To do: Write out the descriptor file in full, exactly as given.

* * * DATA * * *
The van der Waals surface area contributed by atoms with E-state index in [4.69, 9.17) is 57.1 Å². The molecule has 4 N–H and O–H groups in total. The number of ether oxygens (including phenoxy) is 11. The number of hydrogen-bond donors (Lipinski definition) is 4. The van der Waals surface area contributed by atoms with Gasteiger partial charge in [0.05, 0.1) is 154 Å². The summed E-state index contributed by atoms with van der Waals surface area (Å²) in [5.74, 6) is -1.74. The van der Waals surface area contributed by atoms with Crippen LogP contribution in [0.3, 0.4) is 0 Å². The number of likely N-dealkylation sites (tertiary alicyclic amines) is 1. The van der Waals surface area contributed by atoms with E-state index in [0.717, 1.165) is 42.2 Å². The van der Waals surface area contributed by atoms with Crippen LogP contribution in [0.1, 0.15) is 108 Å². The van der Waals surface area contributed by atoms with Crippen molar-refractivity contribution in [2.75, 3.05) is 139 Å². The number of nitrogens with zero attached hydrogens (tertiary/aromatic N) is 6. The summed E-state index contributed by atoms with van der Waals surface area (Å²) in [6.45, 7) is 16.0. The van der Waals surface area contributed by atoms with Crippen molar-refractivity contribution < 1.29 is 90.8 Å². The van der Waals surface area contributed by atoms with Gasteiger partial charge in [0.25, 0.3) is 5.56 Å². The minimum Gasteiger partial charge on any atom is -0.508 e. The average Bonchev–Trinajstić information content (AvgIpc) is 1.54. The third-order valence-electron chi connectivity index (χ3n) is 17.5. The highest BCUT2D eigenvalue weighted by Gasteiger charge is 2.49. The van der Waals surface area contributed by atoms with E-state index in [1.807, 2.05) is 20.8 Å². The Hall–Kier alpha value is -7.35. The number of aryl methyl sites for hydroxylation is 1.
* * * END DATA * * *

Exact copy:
The van der Waals surface area contributed by atoms with E-state index in [4.69, 9.17) is 57.1 Å². The molecule has 4 N–H and O–H groups in total. The number of ether oxygens (including phenoxy) is 11. The number of hydrogen-bond donors (Lipinski definition) is 4. The van der Waals surface area contributed by atoms with Gasteiger partial charge in [0.05, 0.1) is 154 Å². The summed E-state index contributed by atoms with van der Waals surface area (Å²) in [5.74, 6) is -1.74. The van der Waals surface area contributed by atoms with Crippen LogP contribution in [0.3, 0.4) is 0 Å². The number of likely N-dealkylation sites (tertiary alicyclic amines) is 1. The van der Waals surface area contributed by atoms with E-state index in [0.717, 1.165) is 42.2 Å². The van der Waals surface area contributed by atoms with Crippen LogP contribution in [0.1, 0.15) is 108 Å². The van der Waals surface area contributed by atoms with Crippen molar-refractivity contribution in [2.75, 3.05) is 139 Å². The number of nitrogens with zero attached hydrogens (tertiary/aromatic N) is 6. The summed E-state index contributed by atoms with van der Waals surface area (Å²) in [6.45, 7) is 16.0. The van der Waals surface area contributed by atoms with Crippen molar-refractivity contribution < 1.29 is 90.8 Å². The van der Waals surface area contributed by atoms with Gasteiger partial charge in [0.25, 0.3) is 5.56 Å². The minimum Gasteiger partial charge on any atom is -0.508 e. The average Bonchev–Trinajstić information content (AvgIpc) is 1.54. The third-order valence-electron chi connectivity index (χ3n) is 17.5. The highest BCUT2D eigenvalue weighted by Gasteiger charge is 2.49. The van der Waals surface area contributed by atoms with E-state index in [1.807, 2.05) is 20.8 Å². The Hall–Kier alpha value is -7.35. The number of aryl methyl sites for hydroxylation is 1.